Like anything, makeup has a shelf life. Continuous use of eye makeup can increase bacteria picked up from our skin, from our home and any other surrounding it comes into contact with. And if the product continues to be reused, bacteria continues to grow: soon a loop of potential eye damage ensues.
I tell my patients to toss away their makeup:
Similarly, it is important to clean all makeup brushes regularly, especially ones used on or near the eye. Bacteria can grow on them as well, spreading it around and causing potential harm.
A natural eye protector, our meibomian glands produce oil that is secreted in a thin layer on top of tears to prevent premature evaporation. However, if these glands malfunction and are unable to release enough meibum, meibomianitis, or meibomian gland dysfunction occurs. Without the oil film, tears evaporate too quickly and the eye becomes dry.
While there are many risk factors, contamination and bacteria from makeup and contact lenses are popular culprits.
Blepharitis is an inflammation of the eyelids. More specifically, inflammation of the oil glands that are located directly behind the eyelashes. This causes a blockage of glands and prevents the oil (meibum) in our tears from flowing. If left untreated, the glands become more irritated and can often become infected. Crusty eyelashes, lost eyelashes and the presence of styes are common.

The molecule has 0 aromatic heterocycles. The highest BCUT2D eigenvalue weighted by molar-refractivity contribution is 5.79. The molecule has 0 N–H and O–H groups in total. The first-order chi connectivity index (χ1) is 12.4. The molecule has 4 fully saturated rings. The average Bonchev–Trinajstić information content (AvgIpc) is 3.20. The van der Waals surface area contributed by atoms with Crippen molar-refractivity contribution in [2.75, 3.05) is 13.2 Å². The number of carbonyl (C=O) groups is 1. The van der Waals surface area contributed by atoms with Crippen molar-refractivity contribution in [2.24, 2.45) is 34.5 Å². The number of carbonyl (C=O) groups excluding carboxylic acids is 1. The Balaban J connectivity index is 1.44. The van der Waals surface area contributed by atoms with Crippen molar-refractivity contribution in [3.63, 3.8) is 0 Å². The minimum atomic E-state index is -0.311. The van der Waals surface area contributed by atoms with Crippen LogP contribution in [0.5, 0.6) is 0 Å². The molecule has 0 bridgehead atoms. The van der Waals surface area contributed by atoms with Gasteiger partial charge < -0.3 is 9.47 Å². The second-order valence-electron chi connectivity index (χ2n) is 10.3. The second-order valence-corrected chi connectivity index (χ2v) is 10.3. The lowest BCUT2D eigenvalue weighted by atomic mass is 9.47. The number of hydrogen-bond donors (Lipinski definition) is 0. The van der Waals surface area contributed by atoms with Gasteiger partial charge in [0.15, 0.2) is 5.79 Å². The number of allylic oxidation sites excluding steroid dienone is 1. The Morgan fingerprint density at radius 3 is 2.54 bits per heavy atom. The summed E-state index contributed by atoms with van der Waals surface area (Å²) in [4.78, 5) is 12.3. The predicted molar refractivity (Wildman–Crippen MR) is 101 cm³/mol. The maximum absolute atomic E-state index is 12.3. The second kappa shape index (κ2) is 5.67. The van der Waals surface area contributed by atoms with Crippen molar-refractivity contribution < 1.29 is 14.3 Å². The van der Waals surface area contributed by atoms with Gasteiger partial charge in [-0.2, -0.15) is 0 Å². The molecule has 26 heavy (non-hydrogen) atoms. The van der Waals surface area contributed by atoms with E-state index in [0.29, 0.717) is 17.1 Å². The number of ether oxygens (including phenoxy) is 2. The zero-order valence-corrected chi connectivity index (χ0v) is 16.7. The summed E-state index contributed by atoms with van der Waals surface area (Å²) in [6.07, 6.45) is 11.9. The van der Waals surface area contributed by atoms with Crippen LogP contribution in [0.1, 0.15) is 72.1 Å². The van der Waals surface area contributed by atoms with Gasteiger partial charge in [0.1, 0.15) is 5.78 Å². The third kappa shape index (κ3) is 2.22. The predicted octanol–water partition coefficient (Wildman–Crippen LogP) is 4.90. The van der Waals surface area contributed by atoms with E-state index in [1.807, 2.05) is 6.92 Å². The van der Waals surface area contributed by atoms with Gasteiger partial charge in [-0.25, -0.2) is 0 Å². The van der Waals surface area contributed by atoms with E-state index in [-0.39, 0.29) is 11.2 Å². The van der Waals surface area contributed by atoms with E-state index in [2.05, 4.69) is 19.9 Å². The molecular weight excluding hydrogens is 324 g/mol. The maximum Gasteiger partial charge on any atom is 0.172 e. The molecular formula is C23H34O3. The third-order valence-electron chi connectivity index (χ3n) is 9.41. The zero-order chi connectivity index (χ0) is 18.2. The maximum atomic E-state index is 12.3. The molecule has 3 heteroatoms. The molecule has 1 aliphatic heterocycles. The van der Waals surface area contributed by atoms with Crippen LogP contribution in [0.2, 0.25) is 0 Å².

There are several causes as to why these glands become inflamed and blepharitis occurs, but a common reason is fungal or bacterial infections that form when makeup is not removed properly.
Contact lenses alone can cause eye issues. When not cleaned or stored properly, bacteria can form and quickly affect the health of our eyes. However, couple this with makeup containing harmful ingredients, expired makeup, and makeup that isn’t washed off the face properly, and it can be a perfect trifecta for eye irritation.
When conducting contact lens fittings with our clients, I always stress proper makeup removal and contact lens care.
We often stress the importance of washing our hands, but the routine pattern may be important: the American Optometry Association advises that soft contact lenses should be inserted before makeup application, and hard contacts inserted after application. This has been shown to reduce the amount of residual product left on the eyes and the contacts themselves.
At the end of the day, remember to remove your contact lenses before taking off your makeup.
Dry eye syndrome is an increasing condition that results in red, itchy, tired, and strained eyes.
A new survey commissioned by the Alberta Association of Optometrists suggests that over 90% of Albertan adults suffer from dry eye. These numbers are startling. Coupled with irritants in some makeup, this can only compound the problem substantially.